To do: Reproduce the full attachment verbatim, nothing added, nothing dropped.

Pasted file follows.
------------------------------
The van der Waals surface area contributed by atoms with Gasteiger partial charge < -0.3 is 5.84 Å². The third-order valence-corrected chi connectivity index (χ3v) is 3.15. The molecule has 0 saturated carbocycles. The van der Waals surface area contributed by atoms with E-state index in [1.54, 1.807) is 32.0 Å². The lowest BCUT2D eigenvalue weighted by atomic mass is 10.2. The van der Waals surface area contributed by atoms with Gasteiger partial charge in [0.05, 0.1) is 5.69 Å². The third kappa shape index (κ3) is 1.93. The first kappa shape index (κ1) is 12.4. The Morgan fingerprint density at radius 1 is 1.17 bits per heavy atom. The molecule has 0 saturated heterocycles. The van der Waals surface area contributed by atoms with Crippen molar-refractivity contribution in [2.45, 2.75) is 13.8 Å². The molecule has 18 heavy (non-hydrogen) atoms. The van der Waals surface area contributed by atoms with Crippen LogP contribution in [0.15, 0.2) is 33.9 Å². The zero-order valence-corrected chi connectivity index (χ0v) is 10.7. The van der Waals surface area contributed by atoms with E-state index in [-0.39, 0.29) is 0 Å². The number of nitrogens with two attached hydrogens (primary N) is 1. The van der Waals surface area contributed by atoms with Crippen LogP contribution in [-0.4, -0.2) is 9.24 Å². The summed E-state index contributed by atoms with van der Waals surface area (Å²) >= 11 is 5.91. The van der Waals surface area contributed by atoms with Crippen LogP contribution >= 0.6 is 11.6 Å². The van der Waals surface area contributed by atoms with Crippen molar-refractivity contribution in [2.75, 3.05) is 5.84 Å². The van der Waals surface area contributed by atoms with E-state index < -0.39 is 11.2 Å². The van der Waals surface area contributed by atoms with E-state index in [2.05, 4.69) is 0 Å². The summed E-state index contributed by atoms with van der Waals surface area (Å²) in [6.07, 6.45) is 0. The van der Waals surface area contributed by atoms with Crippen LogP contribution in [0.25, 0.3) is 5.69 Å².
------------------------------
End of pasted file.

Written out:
The van der Waals surface area contributed by atoms with Gasteiger partial charge < -0.3 is 5.84 Å². The third-order valence-corrected chi connectivity index (χ3v) is 3.15. The molecule has 0 saturated carbocycles. The van der Waals surface area contributed by atoms with E-state index in [1.54, 1.807) is 32.0 Å². The lowest BCUT2D eigenvalue weighted by atomic mass is 10.2. The van der Waals surface area contributed by atoms with Gasteiger partial charge in [0.05, 0.1) is 5.69 Å². The third kappa shape index (κ3) is 1.93. The first kappa shape index (κ1) is 12.4. The Morgan fingerprint density at radius 1 is 1.17 bits per heavy atom. The molecule has 0 saturated heterocycles. The van der Waals surface area contributed by atoms with Crippen molar-refractivity contribution in [2.45, 2.75) is 13.8 Å². The molecule has 18 heavy (non-hydrogen) atoms. The van der Waals surface area contributed by atoms with Crippen LogP contribution in [0.15, 0.2) is 33.9 Å². The zero-order valence-corrected chi connectivity index (χ0v) is 10.7. The van der Waals surface area contributed by atoms with E-state index in [-0.39, 0.29) is 0 Å². The number of nitrogens with two attached hydrogens (primary N) is 1. The van der Waals surface area contributed by atoms with Crippen LogP contribution in [-0.4, -0.2) is 9.24 Å². The summed E-state index contributed by atoms with van der Waals surface area (Å²) >= 11 is 5.91. The van der Waals surface area contributed by atoms with Crippen LogP contribution >= 0.6 is 11.6 Å². The van der Waals surface area contributed by atoms with Crippen molar-refractivity contribution in [2.75, 3.05) is 5.84 Å². The van der Waals surface area contributed by atoms with E-state index < -0.39 is 11.2 Å². The van der Waals surface area contributed by atoms with E-state index in [2.05, 4.69) is 0 Å². The summed E-state index contributed by atoms with van der Waals surface area (Å²) in [6.07, 6.45) is 0. The van der Waals surface area contributed by atoms with Crippen LogP contribution in [0.25, 0.3) is 5.69 Å².